On Thursday, February 27, 1890, in the salon of Berthe Morisot in Paris, stéphane Mallarmé gave a lecture on his recently deceased friend, the poet Villiers de l’Isle-Adam. “A man accustomed to dream comes here to speak of another, who is dead,” he began. In the first row sat Edgar Degas, an admirer of Mallarmé (whose masterly photograph of Mallarmé and Renoir was one of the most beautiful exhibits at the Musée d’Orsay in last year’s commemoration of the centenary of Mallarmé’s death). After a few minutes Degas left precipitously, holding his head in his hands, and crying, “I do...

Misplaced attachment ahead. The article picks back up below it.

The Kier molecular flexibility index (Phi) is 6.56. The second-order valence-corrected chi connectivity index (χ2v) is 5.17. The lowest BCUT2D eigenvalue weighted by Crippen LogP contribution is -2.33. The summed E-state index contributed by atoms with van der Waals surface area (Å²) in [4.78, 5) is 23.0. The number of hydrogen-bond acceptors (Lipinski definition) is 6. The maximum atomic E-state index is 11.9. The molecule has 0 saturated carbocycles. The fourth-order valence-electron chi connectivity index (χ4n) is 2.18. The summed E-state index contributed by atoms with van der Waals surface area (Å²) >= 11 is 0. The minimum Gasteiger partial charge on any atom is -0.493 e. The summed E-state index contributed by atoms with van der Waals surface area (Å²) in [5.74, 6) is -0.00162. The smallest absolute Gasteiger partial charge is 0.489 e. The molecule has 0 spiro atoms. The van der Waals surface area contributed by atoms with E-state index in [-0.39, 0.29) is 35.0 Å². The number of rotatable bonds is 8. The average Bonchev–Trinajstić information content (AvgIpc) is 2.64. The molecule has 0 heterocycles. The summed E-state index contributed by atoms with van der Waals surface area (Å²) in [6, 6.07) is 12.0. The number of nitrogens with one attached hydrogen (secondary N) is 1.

• CHAPTER 26 Hofmannsthal and Radical Modernism
      (pp. 368-382)

      From the eighteenth to the twentieth centuries, many young men and women would go through a spell of writing lyric poetry in late adolescence, abandoning the practice forever when they reached the age of reason around twenty-one years old. However, those who failed to persist beyond this cut-off date never achieved great fame as poets, with two remarkable exceptions at the end of the nineteenth century: Arthur Rimbaud, who composed some of the most memorable verse of his time from the age of fourteen to twenty-one between 1868 and 1875, after which he abandoned literature for the rest of his...

    • CHAPTER 27 The Private Obsessions of Wystan Auden
      (pp. 383-394)